As for our heroes inside the boxes, we watch the mother who struggles to find her way (in every sense) and the father who is not healthy enough to help her step by step sink into despair and towards an inevitable end. This intertwined vortex puts a nightmare experience in front of the audience that they may want to escape from (maybe by waking up). Although at first glance, Vortex may seem different in content and form compared to typical Noé films, it becomes one of his darkest and challenging films that he has ever made.

Raw Realism: Gaspar Noé’s Approach to Depicting Dementia in Vortex

Vortex is a film that is raw in every sense of the word, and that is its most significant feature. Director Gaspar Noé aims for authenticity in depicting the subject matter, distancing himself as much as possible from theatricality and striving for realism that can be encountered in real life. Without writing any dialogue, he entrusts the entire film to the improvisation skills of the actors. The entire design of the film is based on reflecting reality in its most unprocessed form. Visual choices undoubtedly serve this purpose as well. The split-screen technique, which is the film’s most noticeable feature at first glance, also serves this goal. Noé doesn’t want to create meaning through any narrative tricks or cutting points. Instead, we follow the (almost) entire film in two parallel frames that flow side by side. These parallel frames intersect, create opposing angles, or overlap at times throughout the film. Rather than creating a narrative within a fictional story, this formal choice keeps the film as close to documenting the passing time as possible, leaving nothing outside the viewer’s range of vision. At one point where the parallel frames overlap, we witness one of the scenes that best reflects Vortex’s destructiveness and darkness: when Stéphane suggests moving his parents to a nursing home.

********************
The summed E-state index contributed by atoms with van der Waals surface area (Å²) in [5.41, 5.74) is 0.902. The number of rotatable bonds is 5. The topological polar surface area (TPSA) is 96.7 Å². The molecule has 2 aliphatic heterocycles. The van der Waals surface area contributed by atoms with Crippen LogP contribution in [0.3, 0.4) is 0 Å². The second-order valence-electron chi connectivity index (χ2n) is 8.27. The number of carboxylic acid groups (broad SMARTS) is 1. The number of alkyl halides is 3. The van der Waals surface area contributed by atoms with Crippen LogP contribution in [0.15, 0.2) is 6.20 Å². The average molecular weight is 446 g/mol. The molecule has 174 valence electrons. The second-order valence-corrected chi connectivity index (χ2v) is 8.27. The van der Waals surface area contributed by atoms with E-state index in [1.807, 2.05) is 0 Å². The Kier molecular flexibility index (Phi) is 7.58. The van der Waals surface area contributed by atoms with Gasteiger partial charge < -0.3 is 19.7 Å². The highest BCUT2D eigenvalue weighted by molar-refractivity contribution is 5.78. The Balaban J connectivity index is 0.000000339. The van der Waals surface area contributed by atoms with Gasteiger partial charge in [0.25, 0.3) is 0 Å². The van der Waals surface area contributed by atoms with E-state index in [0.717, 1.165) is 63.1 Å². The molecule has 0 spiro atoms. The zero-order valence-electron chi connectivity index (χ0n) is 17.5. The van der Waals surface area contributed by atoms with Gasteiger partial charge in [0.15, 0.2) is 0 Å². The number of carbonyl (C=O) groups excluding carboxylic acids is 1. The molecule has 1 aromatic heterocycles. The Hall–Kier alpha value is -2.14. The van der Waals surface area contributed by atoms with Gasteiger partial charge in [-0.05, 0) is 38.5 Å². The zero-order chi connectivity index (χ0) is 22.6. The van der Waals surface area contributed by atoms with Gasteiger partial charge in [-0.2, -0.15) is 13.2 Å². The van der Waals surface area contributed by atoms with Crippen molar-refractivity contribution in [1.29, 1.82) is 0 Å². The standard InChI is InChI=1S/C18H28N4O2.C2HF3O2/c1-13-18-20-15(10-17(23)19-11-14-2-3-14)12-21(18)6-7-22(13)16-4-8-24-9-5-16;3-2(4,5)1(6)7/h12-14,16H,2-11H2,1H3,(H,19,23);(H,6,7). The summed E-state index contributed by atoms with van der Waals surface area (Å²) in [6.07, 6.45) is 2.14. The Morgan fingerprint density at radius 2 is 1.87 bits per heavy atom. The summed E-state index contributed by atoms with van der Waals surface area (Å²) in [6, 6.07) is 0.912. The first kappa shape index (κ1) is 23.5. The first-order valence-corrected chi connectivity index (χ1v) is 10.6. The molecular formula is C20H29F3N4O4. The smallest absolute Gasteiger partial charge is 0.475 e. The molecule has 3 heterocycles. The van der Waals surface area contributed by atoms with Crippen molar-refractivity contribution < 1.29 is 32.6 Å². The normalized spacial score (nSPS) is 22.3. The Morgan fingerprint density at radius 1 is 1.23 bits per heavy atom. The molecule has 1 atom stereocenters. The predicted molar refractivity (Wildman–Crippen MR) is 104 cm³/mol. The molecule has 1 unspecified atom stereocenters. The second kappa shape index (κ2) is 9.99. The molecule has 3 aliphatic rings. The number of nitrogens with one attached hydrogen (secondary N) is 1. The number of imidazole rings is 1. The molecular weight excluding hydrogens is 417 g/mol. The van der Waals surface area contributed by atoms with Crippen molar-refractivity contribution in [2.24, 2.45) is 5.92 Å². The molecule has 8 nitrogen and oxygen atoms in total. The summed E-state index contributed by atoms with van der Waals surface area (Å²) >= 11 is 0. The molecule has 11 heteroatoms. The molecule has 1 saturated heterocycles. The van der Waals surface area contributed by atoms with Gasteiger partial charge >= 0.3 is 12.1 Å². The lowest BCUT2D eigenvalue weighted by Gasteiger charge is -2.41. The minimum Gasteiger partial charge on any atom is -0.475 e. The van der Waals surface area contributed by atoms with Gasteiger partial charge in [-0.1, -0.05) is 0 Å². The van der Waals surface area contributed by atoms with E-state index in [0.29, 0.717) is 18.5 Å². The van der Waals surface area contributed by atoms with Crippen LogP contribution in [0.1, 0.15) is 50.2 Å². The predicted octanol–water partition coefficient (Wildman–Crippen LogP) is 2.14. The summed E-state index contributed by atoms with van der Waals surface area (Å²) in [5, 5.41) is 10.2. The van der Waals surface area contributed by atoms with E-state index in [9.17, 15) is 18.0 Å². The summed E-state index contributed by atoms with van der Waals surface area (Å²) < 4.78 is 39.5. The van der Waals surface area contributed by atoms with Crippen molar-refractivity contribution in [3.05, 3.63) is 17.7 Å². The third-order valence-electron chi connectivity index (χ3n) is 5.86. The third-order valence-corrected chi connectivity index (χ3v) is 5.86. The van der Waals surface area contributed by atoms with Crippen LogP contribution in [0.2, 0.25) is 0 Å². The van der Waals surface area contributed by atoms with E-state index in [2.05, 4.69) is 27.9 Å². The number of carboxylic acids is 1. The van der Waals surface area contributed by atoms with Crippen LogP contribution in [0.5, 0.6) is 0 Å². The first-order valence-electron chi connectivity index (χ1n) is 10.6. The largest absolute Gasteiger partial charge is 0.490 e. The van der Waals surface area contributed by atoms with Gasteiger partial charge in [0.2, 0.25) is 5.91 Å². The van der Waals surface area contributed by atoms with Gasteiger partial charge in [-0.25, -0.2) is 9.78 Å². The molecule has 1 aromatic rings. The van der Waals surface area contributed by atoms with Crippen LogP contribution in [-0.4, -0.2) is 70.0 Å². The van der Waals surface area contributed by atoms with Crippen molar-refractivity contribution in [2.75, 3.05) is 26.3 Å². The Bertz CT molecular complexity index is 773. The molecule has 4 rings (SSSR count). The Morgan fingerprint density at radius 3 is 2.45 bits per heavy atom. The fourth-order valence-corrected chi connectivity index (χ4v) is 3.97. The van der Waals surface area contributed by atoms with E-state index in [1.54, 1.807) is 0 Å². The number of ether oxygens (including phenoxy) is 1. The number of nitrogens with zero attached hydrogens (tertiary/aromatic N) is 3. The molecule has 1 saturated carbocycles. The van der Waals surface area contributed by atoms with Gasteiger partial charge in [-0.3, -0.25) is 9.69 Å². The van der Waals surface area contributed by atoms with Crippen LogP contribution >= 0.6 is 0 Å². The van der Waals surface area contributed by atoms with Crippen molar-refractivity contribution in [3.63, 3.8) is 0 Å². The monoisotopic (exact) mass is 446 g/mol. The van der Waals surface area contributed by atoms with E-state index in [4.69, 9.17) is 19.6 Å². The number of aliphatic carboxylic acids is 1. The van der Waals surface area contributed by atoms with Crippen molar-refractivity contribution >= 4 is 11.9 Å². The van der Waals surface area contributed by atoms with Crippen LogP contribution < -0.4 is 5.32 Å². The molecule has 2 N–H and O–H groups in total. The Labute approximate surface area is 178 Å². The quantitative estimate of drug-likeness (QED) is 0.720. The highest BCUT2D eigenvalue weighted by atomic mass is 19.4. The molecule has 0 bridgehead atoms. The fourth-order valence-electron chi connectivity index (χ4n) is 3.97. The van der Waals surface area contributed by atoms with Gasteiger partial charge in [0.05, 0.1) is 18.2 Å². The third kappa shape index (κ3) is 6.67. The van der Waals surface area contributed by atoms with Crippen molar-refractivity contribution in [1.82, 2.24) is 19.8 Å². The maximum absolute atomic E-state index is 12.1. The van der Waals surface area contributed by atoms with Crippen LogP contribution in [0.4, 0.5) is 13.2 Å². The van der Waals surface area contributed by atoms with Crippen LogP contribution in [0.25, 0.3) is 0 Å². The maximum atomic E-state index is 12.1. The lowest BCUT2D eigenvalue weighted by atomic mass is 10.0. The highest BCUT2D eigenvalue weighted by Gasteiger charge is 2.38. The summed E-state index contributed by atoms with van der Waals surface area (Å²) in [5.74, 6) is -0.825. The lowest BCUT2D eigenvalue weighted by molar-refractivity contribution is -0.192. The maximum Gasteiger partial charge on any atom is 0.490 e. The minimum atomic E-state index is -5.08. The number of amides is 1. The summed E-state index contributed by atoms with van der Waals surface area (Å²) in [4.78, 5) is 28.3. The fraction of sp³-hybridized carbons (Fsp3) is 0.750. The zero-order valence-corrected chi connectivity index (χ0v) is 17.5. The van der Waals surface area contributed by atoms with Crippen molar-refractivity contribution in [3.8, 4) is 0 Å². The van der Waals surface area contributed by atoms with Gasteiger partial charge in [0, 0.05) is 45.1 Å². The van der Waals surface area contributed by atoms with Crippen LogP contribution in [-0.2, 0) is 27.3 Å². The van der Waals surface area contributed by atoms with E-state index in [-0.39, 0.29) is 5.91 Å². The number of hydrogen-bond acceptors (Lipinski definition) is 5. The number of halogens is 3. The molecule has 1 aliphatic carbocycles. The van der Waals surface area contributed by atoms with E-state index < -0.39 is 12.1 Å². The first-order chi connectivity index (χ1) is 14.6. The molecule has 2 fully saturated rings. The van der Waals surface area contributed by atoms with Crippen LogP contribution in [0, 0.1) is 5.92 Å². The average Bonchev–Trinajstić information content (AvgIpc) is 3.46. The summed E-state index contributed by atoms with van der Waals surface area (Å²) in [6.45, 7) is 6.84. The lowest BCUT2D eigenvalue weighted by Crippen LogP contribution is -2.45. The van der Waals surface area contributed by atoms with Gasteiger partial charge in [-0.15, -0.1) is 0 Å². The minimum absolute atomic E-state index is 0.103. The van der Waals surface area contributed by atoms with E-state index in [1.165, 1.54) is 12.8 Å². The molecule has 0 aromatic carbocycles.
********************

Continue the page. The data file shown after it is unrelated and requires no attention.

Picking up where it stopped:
Split-screen shot from the movie Vortex. On the left, Françoise Lebrun as Elle looks away from the window. On the right, Dario Argento as Lui engages in a phone conversation.

In this particular scene, the visual presentation displays a nearly seamless blend between the two frames. The left frame primarily captures Stéphane’s presence, while the right frame depicts his father’s reluctance to depart from his residence. Lebrun’s portrayal, caught amidst the heated argument, accurately depicts the rawness of the situation. Unlike other recent films, such as The Father (2020), which aimed to convey dementia through innovative techniques like Vortex, Noé does not delve into the internal world of the disease. Instead, the film focuses on the devastation experienced by individuals affected by the disease and the consequent loss of meaningful connections.

As the film progresses, it becomes apparent that it may be challenging for viewers to maintain a strong grasp on these focal points, causing some degree of internal narrowing. While the improvisational style of the film adds an element of naturalness, it also impedes the viewer’s ability to discern a cohesive narrative structure and fully developed characters. The gaps in cause-and-effect relationships and character responses ultimately result in a scattered film. While it may be debatable whether a film centered around themes of fragmentation, decay, and dissolution should be more carefully planned and edited, it is clear that Vortex struggles to come together as a cohesive whole.

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Last modified: September 24, 2023